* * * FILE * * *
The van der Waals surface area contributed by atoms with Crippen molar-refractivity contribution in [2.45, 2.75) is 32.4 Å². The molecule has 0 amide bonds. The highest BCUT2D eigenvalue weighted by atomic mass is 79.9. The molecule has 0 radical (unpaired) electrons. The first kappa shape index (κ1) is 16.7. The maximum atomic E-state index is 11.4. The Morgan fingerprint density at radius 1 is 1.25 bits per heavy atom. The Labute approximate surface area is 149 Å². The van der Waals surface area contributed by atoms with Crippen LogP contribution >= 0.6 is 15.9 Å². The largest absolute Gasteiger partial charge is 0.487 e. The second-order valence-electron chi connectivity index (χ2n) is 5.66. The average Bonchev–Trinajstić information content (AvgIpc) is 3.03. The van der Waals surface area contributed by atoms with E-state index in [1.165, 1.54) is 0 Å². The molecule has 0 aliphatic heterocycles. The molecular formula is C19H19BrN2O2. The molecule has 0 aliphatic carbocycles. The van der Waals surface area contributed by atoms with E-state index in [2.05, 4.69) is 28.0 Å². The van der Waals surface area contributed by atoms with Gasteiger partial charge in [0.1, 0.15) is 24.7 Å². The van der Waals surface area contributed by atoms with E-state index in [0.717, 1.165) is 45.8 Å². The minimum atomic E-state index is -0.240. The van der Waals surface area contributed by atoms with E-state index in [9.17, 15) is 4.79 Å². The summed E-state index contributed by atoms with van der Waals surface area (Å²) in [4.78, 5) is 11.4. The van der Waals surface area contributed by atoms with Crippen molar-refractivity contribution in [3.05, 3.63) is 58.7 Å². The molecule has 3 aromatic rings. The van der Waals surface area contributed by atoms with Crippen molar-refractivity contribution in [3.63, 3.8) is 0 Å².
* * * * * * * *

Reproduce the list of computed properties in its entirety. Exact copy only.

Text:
The van der Waals surface area contributed by atoms with Crippen molar-refractivity contribution in [2.45, 2.75) is 32.4 Å². The molecule has 0 amide bonds. The highest BCUT2D eigenvalue weighted by atomic mass is 79.9. The molecule has 0 radical (unpaired) electrons. The first kappa shape index (κ1) is 16.7. The maximum atomic E-state index is 11.4. The Morgan fingerprint density at radius 1 is 1.25 bits per heavy atom. The Labute approximate surface area is 149 Å². The van der Waals surface area contributed by atoms with Crippen LogP contribution >= 0.6 is 15.9 Å². The largest absolute Gasteiger partial charge is 0.487 e. The second-order valence-electron chi connectivity index (χ2n) is 5.66. The average Bonchev–Trinajstić information content (AvgIpc) is 3.03. The van der Waals surface area contributed by atoms with E-state index in [1.165, 1.54) is 0 Å². The molecule has 0 aliphatic heterocycles. The molecular formula is C19H19BrN2O2. The molecule has 0 aliphatic carbocycles. The van der Waals surface area contributed by atoms with E-state index in [2.05, 4.69) is 28.0 Å². The van der Waals surface area contributed by atoms with Gasteiger partial charge in [0.1, 0.15) is 24.7 Å². The van der Waals surface area contributed by atoms with E-state index in [0.717, 1.165) is 45.8 Å². The minimum atomic E-state index is -0.240. The van der Waals surface area contributed by atoms with E-state index in [9.17, 15) is 4.79 Å². The summed E-state index contributed by atoms with van der Waals surface area (Å²) in [4.78, 5) is 11.4. The van der Waals surface area contributed by atoms with Crippen molar-refractivity contribution in [3.05, 3.63) is 58.7 Å². The molecule has 3 aromatic rings. The van der Waals surface area contributed by atoms with Crippen molar-refractivity contribution in [3.63, 3.8) is 0 Å².